Maple Leaf Foods Tries a Little Make-Belief
    By Enrico Uva | February 3rd 2012 05:20 AM | 4 comments | Print | E-mail | Track Comments
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    I majored in chemistry, worked briefly in the food industry and at Fisheries and Oceans. I then obtained a degree in education. Since then I have...

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    Probably inspired by the public misconception that if something is natural it has to be good, Maple Leaf Foods marketed an "all natural ham". Nitrite ions, preservatives that some consumers are worried about because of their alleged connection to colorectal cancer, are absent from the label. However, one listed ingredient, cultured celery extract, is actually a source of both nitrites and nitrates. CBC's Market Place had the ham analyzed and found it had the same concentration of NO2-(nitrite) as a regular ham product which listed sodium nitrite as an additive.

    This story which broke out today to coincide with the airing of the Market Place episode reveals nothing new. In October of 2011, the Globe and Mail reported

    The federal government is considering new restrictions that may prevent food manufacturers from labelling processed meat products as “natural” if they contain cultured celery extract, a preserving agent that is a source of potentially unhealthy nitrates and nitrites.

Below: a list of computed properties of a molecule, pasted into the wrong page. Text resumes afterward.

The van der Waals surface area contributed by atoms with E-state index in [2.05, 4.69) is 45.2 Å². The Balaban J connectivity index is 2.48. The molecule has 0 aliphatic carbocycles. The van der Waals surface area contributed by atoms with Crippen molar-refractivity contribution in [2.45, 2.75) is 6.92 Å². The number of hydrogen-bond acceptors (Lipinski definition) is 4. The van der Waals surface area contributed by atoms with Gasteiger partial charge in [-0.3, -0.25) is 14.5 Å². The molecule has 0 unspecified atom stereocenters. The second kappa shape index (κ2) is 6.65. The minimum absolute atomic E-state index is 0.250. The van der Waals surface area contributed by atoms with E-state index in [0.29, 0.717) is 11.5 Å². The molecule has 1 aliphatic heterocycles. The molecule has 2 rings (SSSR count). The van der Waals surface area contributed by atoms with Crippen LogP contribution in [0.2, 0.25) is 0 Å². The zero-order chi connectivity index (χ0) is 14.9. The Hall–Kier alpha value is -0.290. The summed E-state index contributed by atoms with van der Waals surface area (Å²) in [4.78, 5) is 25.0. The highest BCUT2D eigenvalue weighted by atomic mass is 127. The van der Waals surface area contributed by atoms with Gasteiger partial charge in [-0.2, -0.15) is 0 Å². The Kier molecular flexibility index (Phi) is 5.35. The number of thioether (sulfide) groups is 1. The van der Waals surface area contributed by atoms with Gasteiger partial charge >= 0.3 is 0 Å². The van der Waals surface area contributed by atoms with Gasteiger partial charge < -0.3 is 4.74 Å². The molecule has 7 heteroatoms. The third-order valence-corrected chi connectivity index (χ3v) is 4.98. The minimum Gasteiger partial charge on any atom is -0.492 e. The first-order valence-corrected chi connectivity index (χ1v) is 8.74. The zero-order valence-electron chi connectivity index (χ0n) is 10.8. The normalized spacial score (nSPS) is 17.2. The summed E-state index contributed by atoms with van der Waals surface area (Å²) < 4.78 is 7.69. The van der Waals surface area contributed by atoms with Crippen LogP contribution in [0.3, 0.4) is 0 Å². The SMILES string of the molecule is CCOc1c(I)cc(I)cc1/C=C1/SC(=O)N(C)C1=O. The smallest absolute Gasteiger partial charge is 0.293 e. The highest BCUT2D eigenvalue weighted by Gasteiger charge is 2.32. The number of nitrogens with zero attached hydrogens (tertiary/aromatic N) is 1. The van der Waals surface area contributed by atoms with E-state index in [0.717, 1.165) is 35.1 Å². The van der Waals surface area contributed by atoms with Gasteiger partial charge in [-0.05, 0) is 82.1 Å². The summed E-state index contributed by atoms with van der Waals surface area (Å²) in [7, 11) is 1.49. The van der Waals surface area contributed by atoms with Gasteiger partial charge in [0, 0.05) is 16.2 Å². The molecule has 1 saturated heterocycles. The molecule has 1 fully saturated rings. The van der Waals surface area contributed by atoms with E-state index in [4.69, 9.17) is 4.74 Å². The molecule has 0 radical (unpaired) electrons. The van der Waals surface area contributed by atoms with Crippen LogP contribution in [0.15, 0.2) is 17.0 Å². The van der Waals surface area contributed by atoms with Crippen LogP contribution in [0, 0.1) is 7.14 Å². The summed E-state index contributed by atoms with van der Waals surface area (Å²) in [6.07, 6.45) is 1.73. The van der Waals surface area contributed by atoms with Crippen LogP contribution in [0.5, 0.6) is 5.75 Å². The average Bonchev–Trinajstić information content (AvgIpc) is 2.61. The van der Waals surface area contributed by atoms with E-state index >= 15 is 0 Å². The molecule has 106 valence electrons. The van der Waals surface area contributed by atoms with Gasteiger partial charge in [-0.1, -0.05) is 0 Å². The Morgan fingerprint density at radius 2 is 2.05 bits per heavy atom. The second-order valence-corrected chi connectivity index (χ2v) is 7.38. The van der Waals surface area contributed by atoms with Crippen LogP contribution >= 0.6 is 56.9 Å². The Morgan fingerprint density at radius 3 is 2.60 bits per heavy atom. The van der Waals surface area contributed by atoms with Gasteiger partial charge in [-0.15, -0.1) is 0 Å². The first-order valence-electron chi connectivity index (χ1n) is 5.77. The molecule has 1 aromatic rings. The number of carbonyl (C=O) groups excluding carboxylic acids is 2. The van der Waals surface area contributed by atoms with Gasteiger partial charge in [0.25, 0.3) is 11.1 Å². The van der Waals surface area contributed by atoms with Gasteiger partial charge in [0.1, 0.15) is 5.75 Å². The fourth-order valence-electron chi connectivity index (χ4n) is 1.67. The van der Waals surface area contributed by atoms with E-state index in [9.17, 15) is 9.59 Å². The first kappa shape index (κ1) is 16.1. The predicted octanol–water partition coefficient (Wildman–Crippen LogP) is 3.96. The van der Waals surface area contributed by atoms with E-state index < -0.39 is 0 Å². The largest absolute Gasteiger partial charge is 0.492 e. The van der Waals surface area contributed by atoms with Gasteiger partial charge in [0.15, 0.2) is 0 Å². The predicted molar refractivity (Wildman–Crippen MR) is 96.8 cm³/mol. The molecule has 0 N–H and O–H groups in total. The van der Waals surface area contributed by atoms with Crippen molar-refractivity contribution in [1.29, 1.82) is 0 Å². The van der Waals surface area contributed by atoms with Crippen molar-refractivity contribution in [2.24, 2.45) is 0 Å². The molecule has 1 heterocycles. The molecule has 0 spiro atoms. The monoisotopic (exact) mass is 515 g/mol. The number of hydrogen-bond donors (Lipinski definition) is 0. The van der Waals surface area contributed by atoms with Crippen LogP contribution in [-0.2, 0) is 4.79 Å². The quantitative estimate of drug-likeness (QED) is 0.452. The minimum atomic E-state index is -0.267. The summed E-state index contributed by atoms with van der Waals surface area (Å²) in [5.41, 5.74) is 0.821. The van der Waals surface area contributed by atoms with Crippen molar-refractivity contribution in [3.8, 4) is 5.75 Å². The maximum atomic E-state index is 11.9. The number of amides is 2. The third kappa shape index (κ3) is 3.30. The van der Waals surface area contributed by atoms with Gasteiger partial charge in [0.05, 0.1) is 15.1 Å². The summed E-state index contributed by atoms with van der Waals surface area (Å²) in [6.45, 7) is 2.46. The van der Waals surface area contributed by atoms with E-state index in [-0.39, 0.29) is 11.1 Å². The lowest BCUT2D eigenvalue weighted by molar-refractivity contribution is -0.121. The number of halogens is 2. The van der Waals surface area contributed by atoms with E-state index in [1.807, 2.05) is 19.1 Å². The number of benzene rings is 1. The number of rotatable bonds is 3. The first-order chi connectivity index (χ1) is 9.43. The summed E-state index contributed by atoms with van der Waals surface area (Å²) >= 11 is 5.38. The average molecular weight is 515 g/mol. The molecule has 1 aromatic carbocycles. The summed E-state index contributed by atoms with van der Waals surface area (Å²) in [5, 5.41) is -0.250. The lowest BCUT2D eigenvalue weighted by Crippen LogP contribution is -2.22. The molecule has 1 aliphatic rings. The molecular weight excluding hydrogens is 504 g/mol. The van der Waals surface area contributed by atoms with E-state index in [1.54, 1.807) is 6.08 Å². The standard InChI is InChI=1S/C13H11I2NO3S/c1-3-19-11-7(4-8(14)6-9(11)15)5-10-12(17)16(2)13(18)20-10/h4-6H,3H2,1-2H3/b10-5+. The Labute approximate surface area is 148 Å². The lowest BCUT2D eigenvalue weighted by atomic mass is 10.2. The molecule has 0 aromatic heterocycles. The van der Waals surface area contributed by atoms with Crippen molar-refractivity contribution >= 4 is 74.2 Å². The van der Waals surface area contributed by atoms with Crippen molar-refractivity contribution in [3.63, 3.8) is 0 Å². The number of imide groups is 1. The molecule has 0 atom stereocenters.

Not to single out Maple Foods, Schneider, another processed food company, used the same trick with bacon, and actually was even more misleading by printing on the label "no nitrites added".

    After I wrote the bulk of this blog, it came to my attention that, in response to Market Place's analyses, Maple Leaf Foods this week decided to modify their labels and
    include the fact that the products contain nitrite.

    But what I find a little disturbing is the comment from Randy Huffman, chief product safety officer with Maple Leaf Foods.

    "Nitrite is very misunderstood. Nitrite is actually part of a healthy, balanced diet, it's in a variety of foods that we eat every day," 

    Although it is true that the nitrite nitrosamine connection in humans is not that clear-cut and that adding ascorbic acid and erythorbate to meat products helps prevent nitrosamine formation, I have never seen anything suggesting that these ions, although part of the nitrogen cycle, are part of a healthy diet.

    This study in fact reveals that nitrite levels in vegetables range from 0.2 to 6.1 ppm ( fresh and frozen vegetables) and are even lower in canned products. In contrast, cured meats and hot dogs contain at least 50 to 100 ppm. Thanks for distorting the truth again, Mr. Huffman!


    The US is no different - actually, no place is any different. Organic marketing is more deceptive than anything pharmaceutical companies or Monsanto does. The US allows the same celery powder and dozens of other 'inorganic' ingredients, even gelatin.  And the seeds for growing organic food can be inorganic if the farmer has no organic seeds(ha ha - seriously!) not to mention the toxic pesticides allowed, provided they exist in 'nature'.
    I remember a cartoon from the New Scientist in the mid 1960s.  A neighbour is complaining to a member of a Hippy commune about the effluent from their “organic” power generator.

    “But man”, he replies, “our pollution is macrobiotic.”

    Robert H. Olley / Quondam Physics Department / University of Reading / England
     I couldn't locate the New Scientist cartoon, but I did find this one:

    For those of you who are returning to the blog, please read the new part after the bacon label photograph. Maple Leaf agreed to change its labels, but their safety officer then engaged in a different form of make-belief.